Tag Archive: relationships


I readily admit that I have always been one of the more dubious, skeptical types when it came to Valentine’s Day. I never quite understood the thought process behind such trivial and often, frivolous gestures for expressing love. However, a recent conversation with a friend of mine deeply challenged my views on Valentine’s Day. He shared with me that in other languages, there existed nearly forty ways of expressing the word, love, while for us English speakers, we were left with only one word. A thought then dawned upon me: I began wondering about how limited and narrow our perception and definition of love must be with only one word to represent all the various types and manifestations love can take. I propose for a more diverse and open interpretation to the many forms of love.

I am sure that I have not been the first to point out the limitations of using only one word to express love. I propose that rather than view Valentine’s Day from such a narrow definition of love, we instead take this opportunity to celebrate all the wonderful ways of expressing love. Whether that love be the nostalgia of one’s first crush to cherishing the company of good friends to treating yourself out to a manicure, take this Valentine’s Day as an opportunity to celebrate the infinite facets of an emotion that goes beyond our one word for expressing love.

As an individual who identifies as gay, I know that I will allow myself, for the first time, to celebrate the nostalgia of my very first crush and how wonderful it felt. The word love in its traditional meaning evokes too strong of an emotion that cannot adequately express how much I enjoyed having my first crush on a guy, and I cannot help but use this Valentine’s Day as a moment to contemplate the wonder behind the feelings of how real and affirming it felt. Who knew how empowering celebrating Valentine’s Day could be? I know that for me it will be a celebration of the deep friendships that I have developed over the course of my college journey as well as how far I have come towards loving myself. For Valentine’s Day, I hope that each of you will find something worth celebrating for-I challenge each of you to expand the definition of love beyond the traditional sense to all the many shapes and forms it can take. Happy Valentine’s Day!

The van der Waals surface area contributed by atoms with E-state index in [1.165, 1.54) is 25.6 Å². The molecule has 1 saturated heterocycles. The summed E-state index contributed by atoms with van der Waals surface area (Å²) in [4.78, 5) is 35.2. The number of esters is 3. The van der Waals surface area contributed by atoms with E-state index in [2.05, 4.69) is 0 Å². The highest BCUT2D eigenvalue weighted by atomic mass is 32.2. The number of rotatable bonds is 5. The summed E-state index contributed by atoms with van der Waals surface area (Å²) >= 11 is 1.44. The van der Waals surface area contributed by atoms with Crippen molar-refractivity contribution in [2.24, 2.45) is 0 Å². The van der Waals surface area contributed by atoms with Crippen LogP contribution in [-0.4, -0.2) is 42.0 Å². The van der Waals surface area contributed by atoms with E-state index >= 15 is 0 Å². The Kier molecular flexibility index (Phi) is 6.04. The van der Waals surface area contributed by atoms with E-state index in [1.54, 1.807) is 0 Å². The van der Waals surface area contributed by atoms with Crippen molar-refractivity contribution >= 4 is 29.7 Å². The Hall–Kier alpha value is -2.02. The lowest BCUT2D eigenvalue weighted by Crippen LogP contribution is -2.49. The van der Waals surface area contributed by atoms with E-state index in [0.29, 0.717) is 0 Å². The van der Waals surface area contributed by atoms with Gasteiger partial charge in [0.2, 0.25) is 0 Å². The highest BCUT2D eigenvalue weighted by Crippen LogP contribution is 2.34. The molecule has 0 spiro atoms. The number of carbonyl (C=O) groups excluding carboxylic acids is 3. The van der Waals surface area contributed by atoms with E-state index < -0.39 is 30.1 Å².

-Michael Lau

Practicing Safer Sex at UNC

Prominent sexual activist Sue Johanson does not promote safe sex, but she does promote safer sex.

Johanson, also known as the Sex Lady, is considered North America’s foremost sexual educator and counselor. Johanson led a discussion on sex for UNC-Chapel Hill students in Memorial Hall on Tuesday evening as a part of her college-university tour.

Johanson, a registered nurse who turned 78 this July, has played a vital role in reaching youth all across the U.S. that have unanswered questions about sex. Sue’s guidance, while extremely honest and uncensored, expressed a very strong message to students: they need to be informed and comfortable talking about sex.

Johanson stressed that safe sex, does not really exist unless you’re pleasuring yourself or not having sex at all. Practicing safer sex is not just a choice; it is a requirement for any and everyone having or considering sex.

Johanson has provided thorough sexual education through her lectures, radio programs and television programs for over the past 35 years. She is most well-known for the “Sunday Night Sex Show,” a live phone-in program on the Oxygen TV network.

Tuesday’s discussion was co-sponsored by The Carolina V-Day Initiative, a week of entertaining and informative events for UNC-CH students in which all donations benefit the Orange County Rape Crisis Center. The Center aspires to be part of the movement to end all forms of sexual violence by offering members of the Chapel Hill community free support and therapy after rape trauma.

Johanson’s charismatic personality and obvious interest in sex kept students interested in what she had to say. The most important issue Johanson stressed was safety.

“There’s so much you need to know about sex. Don’t let sex just happen,” Johanson said.

Johanson openly discussed generally socially taboo topics like female orgasms, anal sex, oral pleasure and her thoughts on the best sex toy for financially struggling college students.